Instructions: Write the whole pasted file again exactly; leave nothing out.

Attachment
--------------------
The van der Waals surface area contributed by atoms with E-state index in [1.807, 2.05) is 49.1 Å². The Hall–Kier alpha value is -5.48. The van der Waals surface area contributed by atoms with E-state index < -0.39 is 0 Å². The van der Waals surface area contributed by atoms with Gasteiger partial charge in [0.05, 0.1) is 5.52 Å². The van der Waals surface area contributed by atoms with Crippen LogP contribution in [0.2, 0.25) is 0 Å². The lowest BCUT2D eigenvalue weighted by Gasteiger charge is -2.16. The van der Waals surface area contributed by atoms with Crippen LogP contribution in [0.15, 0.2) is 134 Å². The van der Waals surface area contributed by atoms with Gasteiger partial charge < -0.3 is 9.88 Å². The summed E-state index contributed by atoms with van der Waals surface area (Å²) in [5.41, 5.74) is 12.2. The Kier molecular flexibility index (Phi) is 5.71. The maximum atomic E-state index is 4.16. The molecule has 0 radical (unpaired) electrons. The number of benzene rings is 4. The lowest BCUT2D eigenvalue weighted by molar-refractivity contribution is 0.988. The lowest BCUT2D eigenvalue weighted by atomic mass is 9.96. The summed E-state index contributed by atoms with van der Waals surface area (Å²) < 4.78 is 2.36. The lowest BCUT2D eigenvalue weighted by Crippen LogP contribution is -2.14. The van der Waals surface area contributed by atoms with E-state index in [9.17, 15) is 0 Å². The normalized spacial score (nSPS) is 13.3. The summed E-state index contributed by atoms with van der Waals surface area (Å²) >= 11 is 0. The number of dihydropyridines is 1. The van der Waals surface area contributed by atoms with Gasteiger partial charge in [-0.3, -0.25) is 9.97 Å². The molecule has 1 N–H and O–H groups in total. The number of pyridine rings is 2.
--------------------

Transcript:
The van der Waals surface area contributed by atoms with E-state index in [1.807, 2.05) is 49.1 Å². The Hall–Kier alpha value is -5.48. The van der Waals surface area contributed by atoms with E-state index < -0.39 is 0 Å². The van der Waals surface area contributed by atoms with Gasteiger partial charge in [0.05, 0.1) is 5.52 Å². The van der Waals surface area contributed by atoms with Crippen LogP contribution in [0.2, 0.25) is 0 Å². The lowest BCUT2D eigenvalue weighted by Gasteiger charge is -2.16. The van der Waals surface area contributed by atoms with Crippen LogP contribution in [0.15, 0.2) is 134 Å². The van der Waals surface area contributed by atoms with Gasteiger partial charge < -0.3 is 9.88 Å². The summed E-state index contributed by atoms with van der Waals surface area (Å²) in [5.41, 5.74) is 12.2. The Kier molecular flexibility index (Phi) is 5.71. The maximum atomic E-state index is 4.16. The molecule has 0 radical (unpaired) electrons. The number of benzene rings is 4. The lowest BCUT2D eigenvalue weighted by molar-refractivity contribution is 0.988. The lowest BCUT2D eigenvalue weighted by atomic mass is 9.96. The summed E-state index contributed by atoms with van der Waals surface area (Å²) < 4.78 is 2.36. The lowest BCUT2D eigenvalue weighted by Crippen LogP contribution is -2.14. The van der Waals surface area contributed by atoms with E-state index in [9.17, 15) is 0 Å². The normalized spacial score (nSPS) is 13.3. The summed E-state index contributed by atoms with van der Waals surface area (Å²) >= 11 is 0. The number of dihydropyridines is 1. The van der Waals surface area contributed by atoms with Gasteiger partial charge in [-0.3, -0.25) is 9.97 Å². The molecule has 1 N–H and O–H groups in total. The number of pyridine rings is 2.